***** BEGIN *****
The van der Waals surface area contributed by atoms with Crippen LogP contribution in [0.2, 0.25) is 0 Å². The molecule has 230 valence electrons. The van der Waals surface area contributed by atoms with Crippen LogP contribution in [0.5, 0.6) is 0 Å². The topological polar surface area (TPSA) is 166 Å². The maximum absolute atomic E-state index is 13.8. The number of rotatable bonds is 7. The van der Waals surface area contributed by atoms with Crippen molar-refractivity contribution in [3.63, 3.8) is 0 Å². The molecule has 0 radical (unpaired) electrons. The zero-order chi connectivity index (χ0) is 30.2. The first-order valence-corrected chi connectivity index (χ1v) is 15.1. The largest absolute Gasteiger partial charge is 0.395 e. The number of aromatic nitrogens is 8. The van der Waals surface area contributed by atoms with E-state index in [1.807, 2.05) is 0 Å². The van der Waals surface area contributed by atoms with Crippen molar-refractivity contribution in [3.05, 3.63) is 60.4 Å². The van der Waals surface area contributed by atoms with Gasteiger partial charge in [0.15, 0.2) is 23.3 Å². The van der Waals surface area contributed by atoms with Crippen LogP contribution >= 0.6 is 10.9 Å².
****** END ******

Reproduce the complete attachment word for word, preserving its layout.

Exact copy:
The van der Waals surface area contributed by atoms with Crippen LogP contribution in [0.2, 0.25) is 0 Å². The molecule has 230 valence electrons. The van der Waals surface area contributed by atoms with Crippen LogP contribution in [0.5, 0.6) is 0 Å². The topological polar surface area (TPSA) is 166 Å². The maximum absolute atomic E-state index is 13.8. The number of rotatable bonds is 7. The van der Waals surface area contributed by atoms with Crippen molar-refractivity contribution in [3.63, 3.8) is 0 Å². The molecule has 0 radical (unpaired) electrons. The zero-order chi connectivity index (χ0) is 30.2. The first-order valence-corrected chi connectivity index (χ1v) is 15.1. The largest absolute Gasteiger partial charge is 0.395 e. The number of aromatic nitrogens is 8. The van der Waals surface area contributed by atoms with E-state index in [1.807, 2.05) is 0 Å². The van der Waals surface area contributed by atoms with Crippen molar-refractivity contribution in [3.05, 3.63) is 60.4 Å². The van der Waals surface area contributed by atoms with Gasteiger partial charge in [0.15, 0.2) is 23.3 Å². The van der Waals surface area contributed by atoms with Crippen LogP contribution >= 0.6 is 10.9 Å².